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Rodwell also fully believed the Christian Science teachings he was learning — particularly the idea that “truth is power and that truth is the greatest good.” As a result, after he graduated and began attending Sullivan High School, he enrolled himself in a Christian science Sunday school. It was in these classes he learned that Christian Science didn’t approve of homosexuality — something Rodwell determined he was going to have to change. After high school, Rodwell relocated to Boston to study ballet before moving to New York City in 1958 — intentionally moving to Greenwich Village, where he’d heard there was a large queer community. Rodwell was hoping to become involved in the Mattachine Society.

Unfortunately, the Mattachine Society required its members to be 21 or older. Rodwell also couldn’t get into any of the gay bars yet — so he spent his time in parks, connecting with the gay community on the streets. This made him pretty vulnerable to the police, and he was involved in more than one scrape with them. But this only made him more radical.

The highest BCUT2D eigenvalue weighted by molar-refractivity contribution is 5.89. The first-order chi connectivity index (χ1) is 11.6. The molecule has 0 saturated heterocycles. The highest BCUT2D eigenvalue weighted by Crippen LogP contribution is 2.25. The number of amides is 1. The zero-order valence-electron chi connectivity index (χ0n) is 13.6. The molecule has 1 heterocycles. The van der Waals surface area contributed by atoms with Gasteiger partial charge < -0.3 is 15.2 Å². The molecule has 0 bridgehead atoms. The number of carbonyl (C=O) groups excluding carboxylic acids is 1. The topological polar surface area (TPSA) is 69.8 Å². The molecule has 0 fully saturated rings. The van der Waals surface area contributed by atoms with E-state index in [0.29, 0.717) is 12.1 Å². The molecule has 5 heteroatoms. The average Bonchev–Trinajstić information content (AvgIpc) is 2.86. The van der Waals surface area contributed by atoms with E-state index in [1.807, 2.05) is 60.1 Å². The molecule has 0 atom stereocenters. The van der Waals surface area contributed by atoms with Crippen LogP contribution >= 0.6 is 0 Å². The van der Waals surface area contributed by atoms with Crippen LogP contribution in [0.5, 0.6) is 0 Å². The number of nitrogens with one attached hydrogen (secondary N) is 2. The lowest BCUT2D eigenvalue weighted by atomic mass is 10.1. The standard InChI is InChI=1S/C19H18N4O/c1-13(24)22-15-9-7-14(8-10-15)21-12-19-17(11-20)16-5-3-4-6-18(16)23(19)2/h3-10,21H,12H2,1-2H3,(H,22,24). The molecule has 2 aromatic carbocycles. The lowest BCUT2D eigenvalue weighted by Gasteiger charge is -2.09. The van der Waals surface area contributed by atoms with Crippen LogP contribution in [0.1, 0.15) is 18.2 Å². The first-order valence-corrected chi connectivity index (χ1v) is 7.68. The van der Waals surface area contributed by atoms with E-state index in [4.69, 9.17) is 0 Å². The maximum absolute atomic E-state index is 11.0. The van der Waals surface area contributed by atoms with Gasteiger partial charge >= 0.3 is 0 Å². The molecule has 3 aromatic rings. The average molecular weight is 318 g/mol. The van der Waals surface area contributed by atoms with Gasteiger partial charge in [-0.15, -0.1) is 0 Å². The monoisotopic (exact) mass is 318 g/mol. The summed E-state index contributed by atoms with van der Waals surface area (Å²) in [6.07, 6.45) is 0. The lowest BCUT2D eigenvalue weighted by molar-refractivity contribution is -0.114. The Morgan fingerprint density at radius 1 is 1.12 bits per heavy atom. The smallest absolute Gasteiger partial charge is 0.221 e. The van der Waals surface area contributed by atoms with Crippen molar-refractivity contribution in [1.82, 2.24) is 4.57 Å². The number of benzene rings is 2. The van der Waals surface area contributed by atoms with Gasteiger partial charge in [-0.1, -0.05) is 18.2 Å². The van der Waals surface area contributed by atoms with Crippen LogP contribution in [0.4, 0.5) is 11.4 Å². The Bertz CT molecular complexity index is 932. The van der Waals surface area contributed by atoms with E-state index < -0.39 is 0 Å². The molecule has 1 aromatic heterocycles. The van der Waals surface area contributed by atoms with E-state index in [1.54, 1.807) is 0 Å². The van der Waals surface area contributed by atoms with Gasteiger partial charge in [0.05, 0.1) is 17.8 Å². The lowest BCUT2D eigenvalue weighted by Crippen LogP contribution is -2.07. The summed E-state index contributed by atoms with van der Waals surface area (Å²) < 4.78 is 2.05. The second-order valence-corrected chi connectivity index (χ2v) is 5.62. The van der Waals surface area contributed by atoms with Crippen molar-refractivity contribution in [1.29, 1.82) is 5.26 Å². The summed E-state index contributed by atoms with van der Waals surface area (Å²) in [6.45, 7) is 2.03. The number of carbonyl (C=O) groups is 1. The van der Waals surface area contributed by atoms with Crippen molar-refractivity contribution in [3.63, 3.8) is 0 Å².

In 1962, Rodwell was dating Harvey Milk — who was still in the closet (and just, generally, had a lot of growing to do before he becomes the Milk we all know and love). This was Rodwell’s first serious relationship. Rodwell’s outspoken activism was unsettling for Milk, and he also blamed Rodwell for an STD that he contracted. (Not unreasonable, really.) In September, Rodwell was arrested for resisting the police when they swept through a popular cruising area of Jacob Riis Park. While in jail, Rodwell was physically abused by one of the guards. When he was released from jail, Milk dumped him. His self-confidence rattled, Rodwell tried to end his own life. Fortunately for the entire queer community, the attempt failed. He left New York to travel for a couple of years.